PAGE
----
Panel: Humanitarian Response: Healthcare in Emergencies
Amara Bangura is currently the Community Engagement and Capacity Building Advisor for The Dallaire Institute for Children, Peace and Security. He is a journalist with more than 15 years reporting and producing programs for international media organizations such as the BBC and Journalists for Human Rights. He also has extensive experience working on development communication projects, including training journalists, in Nigeria and the United Kingdom. During the Ebola outbreak in West Africa, he led a team of journalist in the fight against myths and misinformation about the Ebola outbreak. Amara holds an MA in Media and International Development from the University of East Anglia, UK and is also a recipient of the prestigious Gordon Fisher Journalism Fellowship at Massey College, University of Toronto.
The Roméo Dallaire Child Soldiers Initiative (Dallaire Initiative) believes that in order to progressively end the recruitment and use of children as soldiers, the world must focus on effective prevention.
Panel: Gender and Global Health Development
Abby Dooks is a Saint Mary’s University alumna, originally from the traditional territory of the Mi’kmaq people, in Dartmouth, Nova Scotia. Abby finished her Bachelor’s degree in 2019 in both International Development Studies and Political Science. She is currently working towards her Master’s degree in Global & International Studies - International Development at the University of Northern British Columbia, with a particular interest in Indigenous Guardianship programs in Canada. Abby continues to work towards policy change that will ensure a more equitable society in both her home country and the international sphere.
Land of the Guardians
Land of the Guardians supports Guardians who care for lands, waters and resources across the country, creating jobs and inspiring youth. Indigenous Nations will create more Indigenous Protected and Conserved Areas—sustaining waters, animals and plants across Canada.
Panel: Understanding the Relationship Between Health, Race and Ethnicity
Bhavani Esapathi is a writer, maker & social-tech activist working in the intersections of autoimmune diseases, access to healthcare and digital technology. She won the prestigious WIRED Magazine’s Creative Hack Award for “the most innovative idea” category in Tokyo, Japan. This idea further developed into The Invisible Labs; a global platform supported by orgs such as The British Council, Innovate UK and others. Currently, she is working on a year long project funded by the Arts Council England’s DYCP Award looking at the ramifications of an invisible disabled body to the world of disability politics consequently to Medical Humanities at large. As an immigrant herself Bhavani is dedicated towards unpicking migratory politics and the role it plays within healthcare access. Besides the DYCP Award, she is also Artist-in-Residence at Invisible Flock; an award winning design Studio based at Yorkshire Sculpture Park, UK where she is exploring environmental racism & how chronic diseases are invariably tied to climate action. You can say hello to her on Twitter @bhaesa or check out her website at bhavaniesapathi.com.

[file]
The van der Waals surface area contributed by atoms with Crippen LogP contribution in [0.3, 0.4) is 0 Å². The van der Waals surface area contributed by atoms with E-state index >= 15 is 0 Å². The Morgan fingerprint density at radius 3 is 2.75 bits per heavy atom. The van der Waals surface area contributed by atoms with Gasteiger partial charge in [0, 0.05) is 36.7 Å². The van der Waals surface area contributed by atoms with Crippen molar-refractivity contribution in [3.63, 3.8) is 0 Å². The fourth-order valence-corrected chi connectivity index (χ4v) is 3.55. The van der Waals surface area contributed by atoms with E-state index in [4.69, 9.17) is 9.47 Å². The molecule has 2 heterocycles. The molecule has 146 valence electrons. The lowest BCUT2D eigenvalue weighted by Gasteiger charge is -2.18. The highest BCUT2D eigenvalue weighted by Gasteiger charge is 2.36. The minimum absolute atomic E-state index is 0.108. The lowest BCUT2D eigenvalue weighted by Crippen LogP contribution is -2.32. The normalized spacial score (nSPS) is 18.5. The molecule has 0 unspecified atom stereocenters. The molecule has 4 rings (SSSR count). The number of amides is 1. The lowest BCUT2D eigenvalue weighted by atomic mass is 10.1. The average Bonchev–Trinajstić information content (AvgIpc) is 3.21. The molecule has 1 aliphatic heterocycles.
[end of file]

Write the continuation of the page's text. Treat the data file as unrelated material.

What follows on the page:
The Invisible Labs
The Invisible Labs is a social tech initiative helping those with invisible Autoimmune Diseases live better using storytelling, data & digital tools.
Dr. Karen McAllister
Panel: Trade and Pandemics: COVID Recovery and the WTO Waiver Dispute
Dr. Karen McAllister is an assistant professor in International Development Studies at Saint Mary’s University. She is an anthropologist who specializes in environment and development, agrarian change, land and resource rights, Chinese foreign investment and development policy, and ethnic minorities in Southeast Asia. In addition to working as an instructor and researcher at Saint Mary's and McGill Universities, she has worked across Asia as an applied social scientist with the International Rice Research Institute (Philippines), International Development Research Centre (Ottawa), and the International Centre for Tropical Agriculture (CIAT).
Panel: Climate Change and Health: How Does the Environment We Live in Compromise Our Health?
Yankun is doing her Master of Arts at Saint Mary’s university starting in last fall. Graduated in May 2020, Yankun continues pursuing her interests in social justice issues around urbanization and development. Her honour thesis was about how to include the livelihoods of the urban poor in the process of gentrification and urbanization, using the case from Beijing, China. And her master thesis is about how to incorporate the livelihoods of the people living near polluting industries in rural China in the process of urbanization and industrialization. She is currently working as a global learning ambassador.